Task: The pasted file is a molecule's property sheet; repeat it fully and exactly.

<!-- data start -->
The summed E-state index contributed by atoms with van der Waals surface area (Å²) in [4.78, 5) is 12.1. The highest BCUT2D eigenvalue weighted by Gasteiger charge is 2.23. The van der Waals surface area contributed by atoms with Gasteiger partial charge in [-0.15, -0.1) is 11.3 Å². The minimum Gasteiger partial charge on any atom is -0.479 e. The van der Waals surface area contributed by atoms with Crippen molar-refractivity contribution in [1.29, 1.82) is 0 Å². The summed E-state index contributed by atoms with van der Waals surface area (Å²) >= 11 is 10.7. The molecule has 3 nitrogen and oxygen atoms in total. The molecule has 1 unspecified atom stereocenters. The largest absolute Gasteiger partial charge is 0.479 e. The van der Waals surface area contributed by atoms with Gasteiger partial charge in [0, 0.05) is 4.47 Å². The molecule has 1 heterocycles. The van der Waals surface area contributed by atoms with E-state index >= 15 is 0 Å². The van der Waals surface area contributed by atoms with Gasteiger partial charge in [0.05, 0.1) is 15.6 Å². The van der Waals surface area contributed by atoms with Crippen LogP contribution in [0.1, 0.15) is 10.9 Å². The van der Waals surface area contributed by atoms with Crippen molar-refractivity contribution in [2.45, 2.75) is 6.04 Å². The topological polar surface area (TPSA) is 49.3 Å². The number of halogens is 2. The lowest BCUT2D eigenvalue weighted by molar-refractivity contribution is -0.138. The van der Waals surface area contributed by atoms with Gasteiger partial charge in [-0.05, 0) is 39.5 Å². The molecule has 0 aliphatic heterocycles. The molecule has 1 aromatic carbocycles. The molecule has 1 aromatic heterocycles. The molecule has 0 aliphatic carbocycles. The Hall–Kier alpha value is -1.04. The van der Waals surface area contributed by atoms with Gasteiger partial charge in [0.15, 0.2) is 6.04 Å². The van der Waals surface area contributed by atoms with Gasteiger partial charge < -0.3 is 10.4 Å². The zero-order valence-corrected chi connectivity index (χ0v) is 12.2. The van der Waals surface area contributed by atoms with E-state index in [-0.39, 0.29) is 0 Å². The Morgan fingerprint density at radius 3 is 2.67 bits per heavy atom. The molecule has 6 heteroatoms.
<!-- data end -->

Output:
The summed E-state index contributed by atoms with van der Waals surface area (Å²) in [4.78, 5) is 12.1. The highest BCUT2D eigenvalue weighted by Gasteiger charge is 2.23. The van der Waals surface area contributed by atoms with Gasteiger partial charge in [-0.15, -0.1) is 11.3 Å². The minimum Gasteiger partial charge on any atom is -0.479 e. The van der Waals surface area contributed by atoms with Crippen molar-refractivity contribution in [1.29, 1.82) is 0 Å². The summed E-state index contributed by atoms with van der Waals surface area (Å²) >= 11 is 10.7. The molecule has 3 nitrogen and oxygen atoms in total. The molecule has 1 unspecified atom stereocenters. The largest absolute Gasteiger partial charge is 0.479 e. The van der Waals surface area contributed by atoms with Gasteiger partial charge in [0, 0.05) is 4.47 Å². The molecule has 1 heterocycles. The van der Waals surface area contributed by atoms with E-state index >= 15 is 0 Å². The van der Waals surface area contributed by atoms with Gasteiger partial charge in [0.05, 0.1) is 15.6 Å². The van der Waals surface area contributed by atoms with Crippen LogP contribution in [0.1, 0.15) is 10.9 Å². The van der Waals surface area contributed by atoms with Crippen molar-refractivity contribution in [2.45, 2.75) is 6.04 Å². The topological polar surface area (TPSA) is 49.3 Å². The number of halogens is 2. The lowest BCUT2D eigenvalue weighted by molar-refractivity contribution is -0.138. The van der Waals surface area contributed by atoms with Gasteiger partial charge in [-0.05, 0) is 39.5 Å². The molecule has 0 aliphatic heterocycles. The molecule has 1 aromatic carbocycles. The molecule has 1 aromatic heterocycles. The molecule has 0 aliphatic carbocycles. The Hall–Kier alpha value is -1.04. The van der Waals surface area contributed by atoms with Gasteiger partial charge in [0.15, 0.2) is 6.04 Å². The van der Waals surface area contributed by atoms with Gasteiger partial charge < -0.3 is 10.4 Å². The zero-order valence-corrected chi connectivity index (χ0v) is 12.2. The van der Waals surface area contributed by atoms with E-state index in [-0.39, 0.29) is 0 Å². The Morgan fingerprint density at radius 3 is 2.67 bits per heavy atom. The molecule has 6 heteroatoms.